• OKWONGA.COM » GitHub: sexism, bullying, harassment, and a curiously clean sweep.: Horvath risked her career to make these allegations, and yet their strength has remained strangely untested. This investigation does not sound particularly rigorous: in any event, it is difficult to tell, since no copy of it has been made available to the public. “There was no investigation”, tweeted Horvath. “There was a series of conversations with a “mediator” who sought to relieve GitHub of any legal responsibility.” Meanwhile, Werner-Preston has gone on to another company, issuing a defiant statement on his own website to sue anyone making “any further false claims”. As for the engineer who allegedly bullied Horvath, he was not mentioned anywhere in the statement, even though it was his behaviour that lay at the very heart of this case. Instead, he was long ago promoted to a leadership position within GitHub, something which “terrified” Horvath to the extent that she had felt compelled to leave. The picture that she painted of the tech industry for Murtaugh and his listeners was one where women, particularly those at the beginning of the careers, are forced to suffer in silence. “Why would younger women who are just entering this industry…speak out now?” asked Horvath. “We’re setting such a bad example for them because we’re saying “oh, if you don’t have, you know, [the right amount of] Twitter followers or if you don’t have a job already lined up, like, you’re completely fucked, and you have to deal with these situations and play with the boys’ club until you can create the circumstances by which you can leave.”
  • GitHub Sexual Harassment Investigation | The Mary Sue: “This is not a story with a happy ending. The message is chilling for women in software development: you can be destroyed at any moment. No one is coming to help you. Your harassers will say what they have to say, but the only person suffering fallout will be you.”

We link to a variety of sources, some of which are personal blogs.  If you visit other sites linked herein, we ask that you respect the commenting policy and individual culture of those sites.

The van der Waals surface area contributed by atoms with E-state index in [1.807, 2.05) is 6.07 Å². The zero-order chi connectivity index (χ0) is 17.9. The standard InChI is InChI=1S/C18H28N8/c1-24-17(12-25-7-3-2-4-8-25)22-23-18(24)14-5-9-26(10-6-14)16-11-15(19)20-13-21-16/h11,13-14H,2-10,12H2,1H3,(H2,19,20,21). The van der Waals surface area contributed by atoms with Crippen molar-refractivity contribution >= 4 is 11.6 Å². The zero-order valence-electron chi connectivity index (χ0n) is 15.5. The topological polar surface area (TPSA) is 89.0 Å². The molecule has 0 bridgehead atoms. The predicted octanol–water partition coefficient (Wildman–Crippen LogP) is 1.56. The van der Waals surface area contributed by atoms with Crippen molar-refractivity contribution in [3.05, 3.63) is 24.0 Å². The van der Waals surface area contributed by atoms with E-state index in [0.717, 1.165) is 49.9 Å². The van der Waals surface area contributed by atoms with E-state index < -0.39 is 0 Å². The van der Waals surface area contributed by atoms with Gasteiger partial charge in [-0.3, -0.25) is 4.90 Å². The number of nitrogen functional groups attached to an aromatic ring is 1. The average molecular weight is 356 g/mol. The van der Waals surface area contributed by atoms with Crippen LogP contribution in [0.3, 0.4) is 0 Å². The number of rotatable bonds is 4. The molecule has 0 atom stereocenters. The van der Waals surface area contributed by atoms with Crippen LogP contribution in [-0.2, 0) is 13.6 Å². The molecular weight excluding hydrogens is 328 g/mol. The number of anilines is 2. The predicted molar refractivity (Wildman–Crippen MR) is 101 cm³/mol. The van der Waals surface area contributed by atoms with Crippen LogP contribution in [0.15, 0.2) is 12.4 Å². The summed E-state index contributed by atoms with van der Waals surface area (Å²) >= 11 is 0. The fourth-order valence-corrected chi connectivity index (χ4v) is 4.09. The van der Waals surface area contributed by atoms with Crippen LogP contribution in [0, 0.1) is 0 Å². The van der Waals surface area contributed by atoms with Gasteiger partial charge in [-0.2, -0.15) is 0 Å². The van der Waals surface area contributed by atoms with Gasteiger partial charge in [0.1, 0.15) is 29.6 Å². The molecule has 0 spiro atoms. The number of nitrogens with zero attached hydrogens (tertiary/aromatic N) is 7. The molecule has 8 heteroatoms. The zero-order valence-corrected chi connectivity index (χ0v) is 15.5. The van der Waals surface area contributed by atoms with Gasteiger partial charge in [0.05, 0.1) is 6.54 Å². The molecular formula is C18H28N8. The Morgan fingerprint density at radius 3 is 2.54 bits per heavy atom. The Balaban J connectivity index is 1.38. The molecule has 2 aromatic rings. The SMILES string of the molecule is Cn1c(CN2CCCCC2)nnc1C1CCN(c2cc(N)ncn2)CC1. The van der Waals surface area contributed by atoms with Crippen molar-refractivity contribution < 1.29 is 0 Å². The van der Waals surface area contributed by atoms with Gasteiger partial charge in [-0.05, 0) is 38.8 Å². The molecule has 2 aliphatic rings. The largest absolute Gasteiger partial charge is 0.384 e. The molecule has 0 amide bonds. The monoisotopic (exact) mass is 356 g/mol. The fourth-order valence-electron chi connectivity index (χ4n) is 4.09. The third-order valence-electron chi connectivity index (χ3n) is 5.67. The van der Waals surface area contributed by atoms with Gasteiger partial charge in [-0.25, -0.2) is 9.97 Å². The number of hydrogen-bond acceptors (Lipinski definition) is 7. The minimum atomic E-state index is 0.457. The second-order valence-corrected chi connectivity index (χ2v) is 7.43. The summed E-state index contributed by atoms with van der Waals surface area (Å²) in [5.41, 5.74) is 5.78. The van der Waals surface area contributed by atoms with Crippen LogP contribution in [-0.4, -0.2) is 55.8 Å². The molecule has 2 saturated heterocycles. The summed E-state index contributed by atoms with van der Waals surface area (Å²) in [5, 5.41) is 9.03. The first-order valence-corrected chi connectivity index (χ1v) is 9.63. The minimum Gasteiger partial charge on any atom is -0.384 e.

You can suggest links for future linkspams in comments here, or by using the “geekfeminism” tag on Pinboard, Delicious or Diigo; or the “#geekfeminism” tag on Twitter. Please note that we tend to stick to publishing recent links (from the last month or so).

Thanks to everyone who suggested links.

2 thoughts on “What We Have Here Is A Failure To Linkspam (25 April 2014)

  1. Mary

    The deadline is before the next linkspam, so just also quickly noting the call for articles for the next issue of Model View Culture:

    We are currently soliciting work for an upcoming issue focusing on technology and its intersections with queer identities and politics. We are looking for writing that highlights the work and achievement of queer technologists, explores the influence of the queer community on technology, analyzes the impact of online spaces and politics on queer individuals and groups, and/or discusses technology for queer people. Other topics relevant to the theme will also be considered. Please submit your ideas by Monday, April 28th for consideration.

  2. Ziv

    Hi, commenting in a linkspam thread, as per blog policy.
    I’m looking for help and advice on the subject of anti-harassment policies in events and conventions. The Geek Feminism Wiki has been a treasure, but I’ve got a particular obstacle that doesn’t seem to be addressed there, and I’m looking for advice or for a forum that could help out.